• For a five-month period, infants examined on admission and discharge from the newborn nursery and at twoweek and two-month well-baby visits were examined for breast nodule size and the presence of galactorrhea. Nine hundred eighty-four examinations were performed on 640 children. Forty-five examinations (4.6%) on 38 infants revealed galactorrhea. "Witch's milk" was noted at all ages studied, including 1.8% of examinations at 2 months of age. All the infants with galactorrhea were born at term, with neither sex predominating. Children with galactorrhea had breast nodules significantly larger than those of children without galactorrhea. None of these infants was hypothyroid. This study concludes that witch's milk is a common occurrence, associated with larger than average breast nodules, and may persist until 2 months of age in normal newborns.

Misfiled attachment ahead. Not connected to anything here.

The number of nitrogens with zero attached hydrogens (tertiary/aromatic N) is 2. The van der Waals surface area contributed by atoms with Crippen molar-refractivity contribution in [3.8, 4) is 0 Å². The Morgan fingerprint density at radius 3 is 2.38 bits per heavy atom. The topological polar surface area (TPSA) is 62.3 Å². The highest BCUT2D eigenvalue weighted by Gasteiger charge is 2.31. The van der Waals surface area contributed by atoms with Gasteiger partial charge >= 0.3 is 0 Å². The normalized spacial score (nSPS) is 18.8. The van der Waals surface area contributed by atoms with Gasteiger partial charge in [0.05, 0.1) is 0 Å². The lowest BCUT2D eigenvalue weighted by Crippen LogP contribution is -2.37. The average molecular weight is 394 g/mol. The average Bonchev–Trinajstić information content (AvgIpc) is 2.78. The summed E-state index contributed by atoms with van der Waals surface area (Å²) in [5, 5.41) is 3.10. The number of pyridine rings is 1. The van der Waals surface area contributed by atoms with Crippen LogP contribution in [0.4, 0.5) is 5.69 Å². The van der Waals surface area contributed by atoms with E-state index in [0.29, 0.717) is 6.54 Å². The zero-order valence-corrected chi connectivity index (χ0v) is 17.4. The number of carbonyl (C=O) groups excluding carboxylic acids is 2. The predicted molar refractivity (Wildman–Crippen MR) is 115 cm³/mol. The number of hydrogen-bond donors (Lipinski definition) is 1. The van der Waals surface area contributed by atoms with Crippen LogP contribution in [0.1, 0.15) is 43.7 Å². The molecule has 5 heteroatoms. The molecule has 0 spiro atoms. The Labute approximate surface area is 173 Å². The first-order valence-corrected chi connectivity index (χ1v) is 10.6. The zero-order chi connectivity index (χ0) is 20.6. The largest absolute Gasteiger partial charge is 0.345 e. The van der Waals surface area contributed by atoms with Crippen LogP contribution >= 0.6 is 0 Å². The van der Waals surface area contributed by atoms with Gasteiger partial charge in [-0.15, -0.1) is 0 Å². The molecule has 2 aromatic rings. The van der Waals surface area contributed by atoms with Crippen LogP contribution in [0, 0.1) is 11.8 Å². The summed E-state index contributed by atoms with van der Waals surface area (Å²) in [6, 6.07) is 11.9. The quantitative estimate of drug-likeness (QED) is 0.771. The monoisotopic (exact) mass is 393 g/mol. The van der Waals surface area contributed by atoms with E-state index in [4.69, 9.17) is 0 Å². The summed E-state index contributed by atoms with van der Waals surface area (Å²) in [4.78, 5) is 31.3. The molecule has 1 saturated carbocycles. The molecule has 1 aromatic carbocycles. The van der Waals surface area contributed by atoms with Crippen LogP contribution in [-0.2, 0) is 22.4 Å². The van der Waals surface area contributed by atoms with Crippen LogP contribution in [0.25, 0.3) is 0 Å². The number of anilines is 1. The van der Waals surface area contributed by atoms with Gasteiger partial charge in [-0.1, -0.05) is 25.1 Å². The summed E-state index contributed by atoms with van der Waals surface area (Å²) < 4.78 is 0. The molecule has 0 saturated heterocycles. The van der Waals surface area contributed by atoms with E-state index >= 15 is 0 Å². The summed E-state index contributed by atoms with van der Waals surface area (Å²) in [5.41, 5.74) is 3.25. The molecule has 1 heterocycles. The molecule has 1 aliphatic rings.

Madlon-Kay DJ. 'Witch's Milk': Galactorrhea in the Newborn. Am J Dis Child. 1986;140(3):252–253. doi:10.1001/archpedi.1986.02140170078035
Coronavirus Resource Center
Customize your JAMA Network experience by selecting one or more topics from the list below.
Create a personal account or sign in to: